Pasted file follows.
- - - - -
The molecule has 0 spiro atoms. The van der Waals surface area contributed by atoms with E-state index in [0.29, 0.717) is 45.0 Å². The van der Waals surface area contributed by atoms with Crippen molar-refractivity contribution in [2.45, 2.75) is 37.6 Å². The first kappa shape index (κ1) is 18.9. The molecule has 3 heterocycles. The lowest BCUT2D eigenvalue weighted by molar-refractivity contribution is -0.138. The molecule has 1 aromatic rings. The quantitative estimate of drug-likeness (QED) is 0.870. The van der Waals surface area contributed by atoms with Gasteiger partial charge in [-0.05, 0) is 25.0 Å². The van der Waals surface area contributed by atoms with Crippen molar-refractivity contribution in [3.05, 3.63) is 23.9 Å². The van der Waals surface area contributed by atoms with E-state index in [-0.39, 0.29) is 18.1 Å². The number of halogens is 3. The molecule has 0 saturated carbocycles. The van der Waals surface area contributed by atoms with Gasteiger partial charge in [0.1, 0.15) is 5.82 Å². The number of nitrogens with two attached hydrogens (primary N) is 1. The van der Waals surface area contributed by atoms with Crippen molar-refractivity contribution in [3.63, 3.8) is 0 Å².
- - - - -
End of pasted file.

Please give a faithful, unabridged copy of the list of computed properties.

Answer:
The molecule has 0 spiro atoms. The van der Waals surface area contributed by atoms with E-state index in [0.29, 0.717) is 45.0 Å². The van der Waals surface area contributed by atoms with Crippen molar-refractivity contribution in [2.45, 2.75) is 37.6 Å². The first kappa shape index (κ1) is 18.9. The molecule has 3 heterocycles. The lowest BCUT2D eigenvalue weighted by molar-refractivity contribution is -0.138. The molecule has 1 aromatic rings. The quantitative estimate of drug-likeness (QED) is 0.870. The van der Waals surface area contributed by atoms with Gasteiger partial charge in [-0.05, 0) is 25.0 Å². The van der Waals surface area contributed by atoms with Crippen molar-refractivity contribution in [3.05, 3.63) is 23.9 Å². The van der Waals surface area contributed by atoms with E-state index in [-0.39, 0.29) is 18.1 Å². The number of halogens is 3. The molecule has 0 saturated carbocycles. The van der Waals surface area contributed by atoms with Gasteiger partial charge in [0.1, 0.15) is 5.82 Å². The number of nitrogens with two attached hydrogens (primary N) is 1. The van der Waals surface area contributed by atoms with Crippen molar-refractivity contribution in [3.63, 3.8) is 0 Å².